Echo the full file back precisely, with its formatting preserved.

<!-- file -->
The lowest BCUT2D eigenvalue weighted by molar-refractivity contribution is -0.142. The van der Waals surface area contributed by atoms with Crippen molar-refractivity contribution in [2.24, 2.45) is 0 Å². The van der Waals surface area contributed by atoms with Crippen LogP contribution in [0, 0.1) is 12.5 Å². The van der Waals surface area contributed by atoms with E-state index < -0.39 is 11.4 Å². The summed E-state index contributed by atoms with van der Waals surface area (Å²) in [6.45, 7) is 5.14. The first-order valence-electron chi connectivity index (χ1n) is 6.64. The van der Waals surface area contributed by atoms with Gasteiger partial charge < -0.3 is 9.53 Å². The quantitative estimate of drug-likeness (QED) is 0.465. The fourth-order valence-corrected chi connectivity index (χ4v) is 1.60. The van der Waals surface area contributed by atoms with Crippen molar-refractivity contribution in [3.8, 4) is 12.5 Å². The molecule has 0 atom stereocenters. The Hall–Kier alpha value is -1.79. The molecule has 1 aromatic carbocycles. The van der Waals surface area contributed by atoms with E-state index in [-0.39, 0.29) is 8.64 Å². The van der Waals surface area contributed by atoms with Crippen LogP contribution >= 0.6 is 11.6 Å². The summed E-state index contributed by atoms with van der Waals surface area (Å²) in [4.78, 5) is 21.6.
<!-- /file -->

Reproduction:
The lowest BCUT2D eigenvalue weighted by molar-refractivity contribution is -0.142. The van der Waals surface area contributed by atoms with Crippen molar-refractivity contribution in [2.24, 2.45) is 0 Å². The van der Waals surface area contributed by atoms with Crippen LogP contribution in [0, 0.1) is 12.5 Å². The van der Waals surface area contributed by atoms with E-state index < -0.39 is 11.4 Å². The summed E-state index contributed by atoms with van der Waals surface area (Å²) in [6.45, 7) is 5.14. The first-order valence-electron chi connectivity index (χ1n) is 6.64. The van der Waals surface area contributed by atoms with Gasteiger partial charge < -0.3 is 9.53 Å². The quantitative estimate of drug-likeness (QED) is 0.465. The fourth-order valence-corrected chi connectivity index (χ4v) is 1.60. The van der Waals surface area contributed by atoms with Crippen molar-refractivity contribution in [3.8, 4) is 12.5 Å². The molecule has 0 atom stereocenters. The Hall–Kier alpha value is -1.79. The molecule has 1 aromatic carbocycles. The van der Waals surface area contributed by atoms with E-state index in [-0.39, 0.29) is 8.64 Å². The van der Waals surface area contributed by atoms with Crippen LogP contribution >= 0.6 is 11.6 Å². The summed E-state index contributed by atoms with van der Waals surface area (Å²) in [4.78, 5) is 21.6.